By now, you probably know the story. Steve Jobs hated the plastic screen on an iPhone prototype. He demanded that it be glass. And that eventually led him to Corning, who made an amazing glass in the 1960s, called Gorilla Glass, which hadn’t found any commercial applications. After Jobs cajoled Corning into creating Gorilla Glass factories virtually overnight, the iPhone was a hit, and Corning became part of one of the most watershed products in history.
Corning was already a technology company--they sold loads of fiber optics from the 1990s on--but now the company was something more. Glass was back, baby.
Nowhere is Corning’s newfound confidence seen more than in their “A Day Made of Glass 2” video, which shares the company’s latest vision for a glass-based future--to the extreme. “Do note that the videos are not just a story about glass,” warns Lisa Burns, director of corporate marketing and branding at Corning. “They also speak to how we will communicate and use technology in the future.” Maybe.
Corning’s disclaimer aside, the video is an all-you-can-eat glass buffet. Glass tablets. Glass dashboards. Glass projectors. Glass giant screens. Glass windows that double as screens. Glass with hearts. Glass with dinosaurs. Glass networked with even more glass.
Specifically, and a bit ironically, the most important technology in this vision is an all-around better version of glass, one that’s considerably more durable, more flexible and backed by countless interface designers creating highly contextual applications. “There are technical challenges to overcome to achieve the vision we portrayed, but they fall within Corning’s area of expertise,” writes Burns. “Clearly, the future may not turn out exactly like we showed in the videos, but we are working with many customers right now to make these technologies a reality. With companion technologies, we believe that our vision is possible.” But she should be worried: After all, why would you install all this glass when it’s just as easy to install sensors for gestural interfaces and LCD projectors?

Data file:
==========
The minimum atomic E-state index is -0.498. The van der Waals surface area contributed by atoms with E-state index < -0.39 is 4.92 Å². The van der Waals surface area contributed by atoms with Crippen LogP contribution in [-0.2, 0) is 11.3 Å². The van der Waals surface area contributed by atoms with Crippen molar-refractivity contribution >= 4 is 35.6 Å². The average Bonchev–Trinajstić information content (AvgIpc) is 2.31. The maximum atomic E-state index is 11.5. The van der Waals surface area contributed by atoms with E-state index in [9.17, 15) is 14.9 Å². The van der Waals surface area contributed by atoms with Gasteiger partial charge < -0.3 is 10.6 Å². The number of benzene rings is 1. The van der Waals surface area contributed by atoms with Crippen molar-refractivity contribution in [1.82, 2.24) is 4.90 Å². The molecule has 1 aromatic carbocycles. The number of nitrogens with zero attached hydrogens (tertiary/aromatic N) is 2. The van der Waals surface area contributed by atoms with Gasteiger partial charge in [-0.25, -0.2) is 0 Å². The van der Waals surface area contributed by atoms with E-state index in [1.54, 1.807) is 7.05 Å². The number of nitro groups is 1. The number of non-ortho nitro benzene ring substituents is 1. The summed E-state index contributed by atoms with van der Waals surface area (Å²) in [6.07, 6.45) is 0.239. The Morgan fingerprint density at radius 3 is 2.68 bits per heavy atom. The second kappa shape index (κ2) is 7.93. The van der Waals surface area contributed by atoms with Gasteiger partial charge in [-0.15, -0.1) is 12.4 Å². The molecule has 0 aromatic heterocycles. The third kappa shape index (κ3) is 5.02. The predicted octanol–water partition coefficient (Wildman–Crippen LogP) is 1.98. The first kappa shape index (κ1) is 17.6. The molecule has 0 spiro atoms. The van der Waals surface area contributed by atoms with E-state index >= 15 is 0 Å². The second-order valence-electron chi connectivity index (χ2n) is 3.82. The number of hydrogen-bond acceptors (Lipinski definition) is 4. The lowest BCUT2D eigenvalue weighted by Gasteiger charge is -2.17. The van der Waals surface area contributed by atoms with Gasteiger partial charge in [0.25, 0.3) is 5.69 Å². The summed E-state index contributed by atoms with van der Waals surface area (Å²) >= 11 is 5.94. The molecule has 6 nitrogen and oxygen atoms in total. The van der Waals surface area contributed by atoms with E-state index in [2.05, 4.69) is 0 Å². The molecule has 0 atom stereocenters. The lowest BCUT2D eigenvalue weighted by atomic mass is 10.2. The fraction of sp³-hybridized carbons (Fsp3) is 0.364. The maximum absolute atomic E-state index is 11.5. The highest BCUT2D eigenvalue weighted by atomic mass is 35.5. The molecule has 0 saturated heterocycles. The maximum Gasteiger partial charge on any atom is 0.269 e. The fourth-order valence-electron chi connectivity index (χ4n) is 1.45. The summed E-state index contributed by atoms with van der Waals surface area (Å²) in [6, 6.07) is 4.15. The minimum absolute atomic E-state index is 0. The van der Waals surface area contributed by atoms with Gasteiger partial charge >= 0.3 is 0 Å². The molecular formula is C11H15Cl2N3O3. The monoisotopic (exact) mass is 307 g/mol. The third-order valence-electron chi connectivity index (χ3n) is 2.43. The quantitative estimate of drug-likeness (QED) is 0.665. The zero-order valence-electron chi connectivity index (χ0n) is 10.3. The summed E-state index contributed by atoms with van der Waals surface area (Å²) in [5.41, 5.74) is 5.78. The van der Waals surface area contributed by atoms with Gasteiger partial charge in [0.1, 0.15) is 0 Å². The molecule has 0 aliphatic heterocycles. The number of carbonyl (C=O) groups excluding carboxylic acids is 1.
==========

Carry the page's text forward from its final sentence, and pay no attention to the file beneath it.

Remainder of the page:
Part of me loves every bit of this video, as I’m smitten by clear tablets and the elegance of curvy, transparent walls. But the video borders on self-parody at times: For example, a little girl goes to her closet and pulls up potential wardrobe choices on the touchscreen mirror. Instead of, say, opening the closet door. Whatever the future of touchscreens might be, I’m pretty sure that it won’t involve making simple things even more complex.